What Are Stockholder Voting Rights, and Who Gets a Vote?

What Are Stockholder Voting Rights?

A voting right is the right of a shareholder of a corporation to vote on matters of corporate policy, including decisions on the makeup of the board of directors, issuing new securities, initiating corporate actions like mergers or acquisitions, approving dividends, and making substantial changes in the corporation's operations. It is common for shareholders to voice their vote by proxy by mailing in their response or by relinquishing their vote to a third party proxy voter.

Unlike the single vote right that individuals commonly possess in democratic governments, the number of votes a shareholder has corresponds to the number of shares they own. Thus, somebody owning more than 50% of a company's shares can effect a majority of the vote and is said to have a controlling interest in the firm.

Key Takeaways

  • Stockholder voting right allow shareholders of record in a company to vote on certain corporate actions, elect members to the board of directors, and approve issuing new securities or payment of dividends.
  • Shareholders cast votes at a company's annual meeting. If they cannot attend, they may utilize a proxy vote to convey their wishes.
  • Typically common shares carry one vote per share, while preferred shares have no voting rights.

Understanding Stockholder Voting Rights

Provisions in a private corporation’s charter and its bylaws govern shareholders’ rights, including the right to vote on corporate matters. Along with state corporation laws, these provisions may limit the voting rights of shareholders. When a company goes public, shareholder rights are determined by the corporation, but must follow rules and guidelines established by the Securities and Exchange Commission (SEC) as well as any rules set out by the exchange(s) that list the shares of the company.

Shareholder have the right to vote on corporate actions, policies, board members, and other issues, often at the company's annual shareholder meeting.

Because a corporation’s officers and board of directors (BOD) manage its daily operations, shareholders have no right to vote on basic day-to-day operational or management issues. However, shareholders may vote on major corporate issues, such as changes to the charter or to vote in or out members of the board of directors. Although common shareholders typically have one vote per share, owners of preferred shares often do not have any voting rights at all.

Typically, only a shareholder of record is eligible for voting at a shareholder meeting. Corporate records will name all owners of outstanding shares along with a record date preceding the meeting. Shareholders not listed in the record on the record date may not vote.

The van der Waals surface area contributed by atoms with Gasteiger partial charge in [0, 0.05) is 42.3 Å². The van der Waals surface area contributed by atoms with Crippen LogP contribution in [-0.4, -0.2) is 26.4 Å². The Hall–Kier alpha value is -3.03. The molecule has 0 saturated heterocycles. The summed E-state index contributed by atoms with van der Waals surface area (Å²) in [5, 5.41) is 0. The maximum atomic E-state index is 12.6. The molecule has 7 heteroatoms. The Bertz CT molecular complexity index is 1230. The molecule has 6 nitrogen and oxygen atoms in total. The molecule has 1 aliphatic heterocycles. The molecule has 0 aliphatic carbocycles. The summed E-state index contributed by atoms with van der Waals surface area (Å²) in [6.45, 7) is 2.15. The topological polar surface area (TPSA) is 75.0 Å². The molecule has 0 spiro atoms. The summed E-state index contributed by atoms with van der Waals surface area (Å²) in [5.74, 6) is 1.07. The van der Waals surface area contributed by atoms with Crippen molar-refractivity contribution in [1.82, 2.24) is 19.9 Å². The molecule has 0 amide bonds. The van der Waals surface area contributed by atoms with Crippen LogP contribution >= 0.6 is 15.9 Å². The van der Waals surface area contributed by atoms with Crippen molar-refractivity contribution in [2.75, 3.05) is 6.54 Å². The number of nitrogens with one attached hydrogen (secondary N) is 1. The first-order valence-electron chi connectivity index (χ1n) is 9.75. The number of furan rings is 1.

Voting and Quorums

Corporate bylaws typically require a quorum for voting at a shareholder meeting. A quorum is typically reached when the shareholders present or represented at the meeting own over half of the corporation’s shares. Some state laws allow approving a resolution without a quorum if all shareholders provide a written endorsement of a measure. Approving a resolution typically requires a simple majority of share votes. A greater percentage of votes may be needed for certain exceptional resolutions, such as seeking a merger or dissolving the corporation.

Proxy Voting

Shareholders may assign their rights to vote to another party without giving up the shares if they are unable or unwilling to attend the company's annual meeting or any emergency meeting. The person or entity given the proxy vote will cast votes on behalf of several shareholder without consulting the shareholder. In certain extreme cases, a company or person may pay for proxies as a means of collecting a sufficient number and changing the existing management team.

Shareholders will all receive a package of proxy materials ahead of the meeting that will contain disclosure documents of the annual report, proxy statement ,and most importantly, a Proxy Card or Voter Instruction Form for the upcoming annual shareholder meeting. The person designated as a proxy will collect these cards and will cast a proxy vote in line with the shareholder's directions as written on their proxy card. Proxy votes may be cast by mail, phone, or online before the cutoff time, which is typically 24 hours before the shareholder meeting. Responses may include "For," "Against," "Abstain" or "Not Voted."

Impact of Voting Rights

In large, publicly held companies, shareholders exert their greatest control through electing the company’s directors. However, in small, privately held companies, officers and directors often own large blocks of shares. Therefore, minority shareholders typically cannot affect which directors are elected. It is also possible for one person to own a controlling share of the company’s stock. Shareholders may vote in elections or on resolutions, but their votes may have little impact on major company issues.